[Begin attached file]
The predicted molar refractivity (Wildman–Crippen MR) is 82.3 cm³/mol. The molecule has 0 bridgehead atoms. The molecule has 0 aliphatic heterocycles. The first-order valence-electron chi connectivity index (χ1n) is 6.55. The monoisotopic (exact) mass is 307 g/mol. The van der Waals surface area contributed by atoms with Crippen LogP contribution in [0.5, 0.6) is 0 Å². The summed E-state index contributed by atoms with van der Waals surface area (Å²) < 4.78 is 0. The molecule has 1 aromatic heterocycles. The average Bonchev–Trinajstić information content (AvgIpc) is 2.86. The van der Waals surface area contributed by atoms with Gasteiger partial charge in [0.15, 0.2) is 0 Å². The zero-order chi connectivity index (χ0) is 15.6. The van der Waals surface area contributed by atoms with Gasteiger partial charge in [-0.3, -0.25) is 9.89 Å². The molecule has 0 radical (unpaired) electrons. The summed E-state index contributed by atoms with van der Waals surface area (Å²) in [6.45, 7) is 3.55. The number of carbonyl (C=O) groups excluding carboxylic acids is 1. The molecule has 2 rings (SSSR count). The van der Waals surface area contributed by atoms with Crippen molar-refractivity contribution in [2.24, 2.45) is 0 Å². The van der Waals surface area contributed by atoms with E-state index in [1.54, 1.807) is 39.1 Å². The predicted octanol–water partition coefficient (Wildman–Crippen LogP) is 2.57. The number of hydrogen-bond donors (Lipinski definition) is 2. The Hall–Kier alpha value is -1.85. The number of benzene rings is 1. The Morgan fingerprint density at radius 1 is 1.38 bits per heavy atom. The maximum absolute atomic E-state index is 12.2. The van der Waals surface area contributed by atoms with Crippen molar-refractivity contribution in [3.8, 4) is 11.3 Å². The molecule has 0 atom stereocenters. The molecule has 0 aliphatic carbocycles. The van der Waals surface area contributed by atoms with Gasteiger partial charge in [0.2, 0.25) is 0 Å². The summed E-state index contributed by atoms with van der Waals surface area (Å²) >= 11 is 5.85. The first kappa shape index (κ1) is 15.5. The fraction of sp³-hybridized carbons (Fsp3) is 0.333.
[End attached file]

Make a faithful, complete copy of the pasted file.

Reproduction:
The predicted molar refractivity (Wildman–Crippen MR) is 82.3 cm³/mol. The molecule has 0 bridgehead atoms. The molecule has 0 aliphatic heterocycles. The first-order valence-electron chi connectivity index (χ1n) is 6.55. The monoisotopic (exact) mass is 307 g/mol. The van der Waals surface area contributed by atoms with Crippen LogP contribution in [0.5, 0.6) is 0 Å². The summed E-state index contributed by atoms with van der Waals surface area (Å²) < 4.78 is 0. The molecule has 1 aromatic heterocycles. The average Bonchev–Trinajstić information content (AvgIpc) is 2.86. The van der Waals surface area contributed by atoms with Gasteiger partial charge in [0.15, 0.2) is 0 Å². The zero-order chi connectivity index (χ0) is 15.6. The van der Waals surface area contributed by atoms with Gasteiger partial charge in [-0.3, -0.25) is 9.89 Å². The molecule has 0 radical (unpaired) electrons. The summed E-state index contributed by atoms with van der Waals surface area (Å²) in [6.45, 7) is 3.55. The number of carbonyl (C=O) groups excluding carboxylic acids is 1. The molecule has 2 rings (SSSR count). The van der Waals surface area contributed by atoms with Crippen molar-refractivity contribution in [2.24, 2.45) is 0 Å². The van der Waals surface area contributed by atoms with E-state index in [1.54, 1.807) is 39.1 Å². The predicted octanol–water partition coefficient (Wildman–Crippen LogP) is 2.57. The number of hydrogen-bond donors (Lipinski definition) is 2. The Hall–Kier alpha value is -1.85. The number of benzene rings is 1. The Morgan fingerprint density at radius 1 is 1.38 bits per heavy atom. The maximum absolute atomic E-state index is 12.2. The van der Waals surface area contributed by atoms with Crippen molar-refractivity contribution in [3.8, 4) is 11.3 Å². The molecule has 0 atom stereocenters. The molecule has 0 aliphatic carbocycles. The van der Waals surface area contributed by atoms with Gasteiger partial charge in [0.2, 0.25) is 0 Å². The summed E-state index contributed by atoms with van der Waals surface area (Å²) >= 11 is 5.85. The first kappa shape index (κ1) is 15.5. The fraction of sp³-hybridized carbons (Fsp3) is 0.333.